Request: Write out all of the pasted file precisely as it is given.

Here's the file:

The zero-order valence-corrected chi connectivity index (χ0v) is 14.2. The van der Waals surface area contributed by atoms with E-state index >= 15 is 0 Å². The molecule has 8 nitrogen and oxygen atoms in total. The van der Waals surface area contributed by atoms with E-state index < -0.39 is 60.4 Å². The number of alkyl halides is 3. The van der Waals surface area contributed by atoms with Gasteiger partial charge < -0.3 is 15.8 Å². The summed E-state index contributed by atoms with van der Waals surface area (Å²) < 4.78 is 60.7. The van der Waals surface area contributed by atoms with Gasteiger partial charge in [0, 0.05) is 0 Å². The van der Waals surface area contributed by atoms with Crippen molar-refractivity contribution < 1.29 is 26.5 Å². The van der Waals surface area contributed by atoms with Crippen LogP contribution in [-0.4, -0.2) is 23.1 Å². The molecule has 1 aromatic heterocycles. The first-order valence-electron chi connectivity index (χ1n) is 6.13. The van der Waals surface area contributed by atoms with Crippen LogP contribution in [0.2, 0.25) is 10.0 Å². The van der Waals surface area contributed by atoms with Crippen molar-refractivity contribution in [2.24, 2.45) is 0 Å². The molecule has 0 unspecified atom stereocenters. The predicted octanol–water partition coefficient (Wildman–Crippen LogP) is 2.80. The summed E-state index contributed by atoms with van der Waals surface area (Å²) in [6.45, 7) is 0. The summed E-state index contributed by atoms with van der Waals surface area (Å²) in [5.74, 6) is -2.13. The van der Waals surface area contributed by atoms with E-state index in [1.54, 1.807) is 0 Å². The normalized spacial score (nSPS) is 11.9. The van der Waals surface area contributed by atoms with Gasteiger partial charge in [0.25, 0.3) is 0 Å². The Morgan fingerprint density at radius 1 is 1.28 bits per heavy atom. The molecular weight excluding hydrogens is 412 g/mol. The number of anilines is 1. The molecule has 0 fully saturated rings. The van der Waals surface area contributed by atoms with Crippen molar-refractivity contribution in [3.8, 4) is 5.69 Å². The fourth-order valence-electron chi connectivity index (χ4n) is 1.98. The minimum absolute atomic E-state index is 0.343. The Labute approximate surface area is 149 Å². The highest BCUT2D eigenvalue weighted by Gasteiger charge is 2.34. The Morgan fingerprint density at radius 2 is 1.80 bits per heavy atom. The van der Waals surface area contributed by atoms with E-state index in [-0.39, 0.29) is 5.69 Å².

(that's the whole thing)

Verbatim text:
The zero-order valence-corrected chi connectivity index (χ0v) is 14.2. The van der Waals surface area contributed by atoms with E-state index >= 15 is 0 Å². The molecule has 8 nitrogen and oxygen atoms in total. The van der Waals surface area contributed by atoms with E-state index < -0.39 is 60.4 Å². The number of alkyl halides is 3. The van der Waals surface area contributed by atoms with Gasteiger partial charge < -0.3 is 15.8 Å². The summed E-state index contributed by atoms with van der Waals surface area (Å²) < 4.78 is 60.7. The van der Waals surface area contributed by atoms with Gasteiger partial charge in [0, 0.05) is 0 Å². The van der Waals surface area contributed by atoms with Crippen molar-refractivity contribution < 1.29 is 26.5 Å². The van der Waals surface area contributed by atoms with Crippen LogP contribution in [-0.4, -0.2) is 23.1 Å². The molecule has 1 aromatic heterocycles. The first-order valence-electron chi connectivity index (χ1n) is 6.13. The van der Waals surface area contributed by atoms with Crippen LogP contribution in [0.2, 0.25) is 10.0 Å². The van der Waals surface area contributed by atoms with Crippen molar-refractivity contribution in [2.24, 2.45) is 0 Å². The molecule has 0 unspecified atom stereocenters. The predicted octanol–water partition coefficient (Wildman–Crippen LogP) is 2.80. The summed E-state index contributed by atoms with van der Waals surface area (Å²) in [6.45, 7) is 0. The summed E-state index contributed by atoms with van der Waals surface area (Å²) in [5.74, 6) is -2.13. The van der Waals surface area contributed by atoms with E-state index in [1.54, 1.807) is 0 Å². The normalized spacial score (nSPS) is 11.9. The van der Waals surface area contributed by atoms with Gasteiger partial charge in [0.25, 0.3) is 0 Å². The Morgan fingerprint density at radius 1 is 1.28 bits per heavy atom. The molecular weight excluding hydrogens is 412 g/mol. The number of anilines is 1. The molecule has 0 fully saturated rings. The van der Waals surface area contributed by atoms with Crippen molar-refractivity contribution in [3.8, 4) is 5.69 Å². The fourth-order valence-electron chi connectivity index (χ4n) is 1.98. The minimum absolute atomic E-state index is 0.343. The Labute approximate surface area is 149 Å². The highest BCUT2D eigenvalue weighted by Gasteiger charge is 2.34. The Morgan fingerprint density at radius 2 is 1.80 bits per heavy atom. The van der Waals surface area contributed by atoms with E-state index in [-0.39, 0.29) is 5.69 Å².